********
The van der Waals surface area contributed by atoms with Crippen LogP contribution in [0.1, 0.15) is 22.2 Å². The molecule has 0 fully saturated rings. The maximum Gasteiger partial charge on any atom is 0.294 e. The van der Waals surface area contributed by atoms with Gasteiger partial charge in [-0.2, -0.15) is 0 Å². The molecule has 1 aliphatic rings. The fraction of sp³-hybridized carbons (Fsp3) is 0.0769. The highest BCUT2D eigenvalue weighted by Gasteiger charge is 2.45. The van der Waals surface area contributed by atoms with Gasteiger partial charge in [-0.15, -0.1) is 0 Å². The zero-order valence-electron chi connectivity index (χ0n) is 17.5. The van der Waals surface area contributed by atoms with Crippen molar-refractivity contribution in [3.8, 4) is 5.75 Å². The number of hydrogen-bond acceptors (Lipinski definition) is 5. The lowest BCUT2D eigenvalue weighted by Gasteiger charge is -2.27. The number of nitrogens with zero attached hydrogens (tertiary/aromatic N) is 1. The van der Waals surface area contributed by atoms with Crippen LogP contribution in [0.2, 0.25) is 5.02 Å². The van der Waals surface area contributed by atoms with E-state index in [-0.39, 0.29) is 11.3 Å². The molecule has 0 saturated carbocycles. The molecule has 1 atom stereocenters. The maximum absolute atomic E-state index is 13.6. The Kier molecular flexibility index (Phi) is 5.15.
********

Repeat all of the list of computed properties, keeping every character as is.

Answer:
The van der Waals surface area contributed by atoms with Crippen LogP contribution in [0.1, 0.15) is 22.2 Å². The molecule has 0 fully saturated rings. The maximum Gasteiger partial charge on any atom is 0.294 e. The van der Waals surface area contributed by atoms with Gasteiger partial charge in [-0.2, -0.15) is 0 Å². The molecule has 1 aliphatic rings. The fraction of sp³-hybridized carbons (Fsp3) is 0.0769. The highest BCUT2D eigenvalue weighted by Gasteiger charge is 2.45. The van der Waals surface area contributed by atoms with Gasteiger partial charge in [-0.15, -0.1) is 0 Å². The zero-order valence-electron chi connectivity index (χ0n) is 17.5. The van der Waals surface area contributed by atoms with Crippen molar-refractivity contribution in [3.8, 4) is 5.75 Å². The number of hydrogen-bond acceptors (Lipinski definition) is 5. The lowest BCUT2D eigenvalue weighted by Gasteiger charge is -2.27. The number of nitrogens with zero attached hydrogens (tertiary/aromatic N) is 1. The van der Waals surface area contributed by atoms with Crippen LogP contribution in [0.2, 0.25) is 5.02 Å². The van der Waals surface area contributed by atoms with E-state index in [-0.39, 0.29) is 11.3 Å². The molecule has 0 saturated carbocycles. The molecule has 1 atom stereocenters. The maximum absolute atomic E-state index is 13.6. The Kier molecular flexibility index (Phi) is 5.15.